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Posted 08 October 2008 - 03:26 PM


I do see where you are coming from with this request MG but pain is a possibility. Have you tried flexing him from the ground wearing just a halter? That might help to show you if there is a mouth issue. If he's better just ride him in the halter. At least you might take "pain" out of the equation.

Many of the "responses" to rein pressure you have described are typical of a horse who is giving himself relief from rein pressure or pain. If he's not in pain then what's left is a training issue and you will need to begin to show him where to go to find relief and be consistent about it. I would begin laterally flexing and do one rein stop training with him before I started asking for anything with two reins. It's just to easy for him to over power you and try to run through your hands. By teaching him to be soft and give to the pressure to the side, you can later take up on one side but then add the other and help him learn to come back to you and soften but you must reward his slightest tries in the correct direction. Be very quick to pitch the reins away and reward him for giving to you. This means you are going to have to practice riding with a loose rein. No contact for speed control as that is just going to confuse him. Make this lesson very simple and start with just one rein at a time in that snaffle bit or the halter or perhaps a bitless bridle.

Good luck with him. He really just might be confused from inconsistent riding but pain will sure make for a sorry relationship.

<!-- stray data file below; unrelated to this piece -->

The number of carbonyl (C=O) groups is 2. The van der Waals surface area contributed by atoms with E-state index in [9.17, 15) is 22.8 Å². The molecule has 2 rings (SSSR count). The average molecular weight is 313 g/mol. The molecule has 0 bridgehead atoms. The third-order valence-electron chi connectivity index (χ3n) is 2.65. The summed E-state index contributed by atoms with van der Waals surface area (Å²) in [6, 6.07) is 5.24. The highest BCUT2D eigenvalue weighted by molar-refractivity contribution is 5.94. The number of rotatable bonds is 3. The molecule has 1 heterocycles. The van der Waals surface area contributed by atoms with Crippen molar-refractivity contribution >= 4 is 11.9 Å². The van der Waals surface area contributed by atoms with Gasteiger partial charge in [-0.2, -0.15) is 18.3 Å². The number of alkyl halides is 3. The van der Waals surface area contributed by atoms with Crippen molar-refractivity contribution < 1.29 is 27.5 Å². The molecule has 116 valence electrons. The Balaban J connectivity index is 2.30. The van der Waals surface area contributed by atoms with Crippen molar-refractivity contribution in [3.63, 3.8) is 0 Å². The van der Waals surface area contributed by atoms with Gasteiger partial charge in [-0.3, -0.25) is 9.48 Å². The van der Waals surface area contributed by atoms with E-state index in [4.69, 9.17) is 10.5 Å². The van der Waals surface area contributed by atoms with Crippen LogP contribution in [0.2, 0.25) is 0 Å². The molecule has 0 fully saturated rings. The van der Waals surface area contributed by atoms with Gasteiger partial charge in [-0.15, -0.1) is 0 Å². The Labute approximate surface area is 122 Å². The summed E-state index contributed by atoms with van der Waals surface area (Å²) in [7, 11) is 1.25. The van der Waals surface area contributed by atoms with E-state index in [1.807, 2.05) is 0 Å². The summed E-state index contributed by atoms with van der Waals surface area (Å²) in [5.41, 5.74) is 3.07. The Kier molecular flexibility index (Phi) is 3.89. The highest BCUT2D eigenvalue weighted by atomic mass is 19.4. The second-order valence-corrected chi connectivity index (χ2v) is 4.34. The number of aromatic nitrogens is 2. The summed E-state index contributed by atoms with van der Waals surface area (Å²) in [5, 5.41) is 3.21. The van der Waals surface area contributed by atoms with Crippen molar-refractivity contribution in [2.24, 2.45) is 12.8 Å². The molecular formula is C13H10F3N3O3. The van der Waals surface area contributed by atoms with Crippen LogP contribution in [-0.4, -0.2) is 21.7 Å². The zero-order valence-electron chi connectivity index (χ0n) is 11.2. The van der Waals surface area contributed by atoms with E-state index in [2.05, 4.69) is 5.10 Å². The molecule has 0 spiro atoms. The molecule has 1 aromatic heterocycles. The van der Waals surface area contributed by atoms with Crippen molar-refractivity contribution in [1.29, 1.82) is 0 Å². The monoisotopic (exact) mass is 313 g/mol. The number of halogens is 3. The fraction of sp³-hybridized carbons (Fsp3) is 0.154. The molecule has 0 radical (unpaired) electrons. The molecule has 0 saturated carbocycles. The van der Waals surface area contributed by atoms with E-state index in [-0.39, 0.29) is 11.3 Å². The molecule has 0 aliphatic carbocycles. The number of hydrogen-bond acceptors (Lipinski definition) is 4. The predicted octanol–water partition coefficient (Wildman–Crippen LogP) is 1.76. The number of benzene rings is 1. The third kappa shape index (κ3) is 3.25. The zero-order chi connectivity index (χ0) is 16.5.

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#6 Magnum Girl

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Posted 08 October 2008 - 10:46 PM

I checked his teeth today before I rode, they look great. Felt them, no sharp edges or anything. I also poked and prodded and pushed and pulled all over his neck, shoulders, and back. Never got any sort of reaction out of him whatsoever.

I watched him really close at liberty and he swung his head to the outside of the circle. When I switched the directions of his circle, he kept swinging it to the outside. So, saddled him up and put him in the english bridle, it's smaller, so it fit him much better than my western one. Put it on the 'snaffle setting' and he started the head thing with the flexing. Then while I was working with him, I just got the feeling that he was pulling away from the bit. Like as soon as I put pressure on the bit the would bring his head around to the other side and just pull against me. So, I moved the reins down to the shanks and tried again. He pulled against it a little less but was still trying.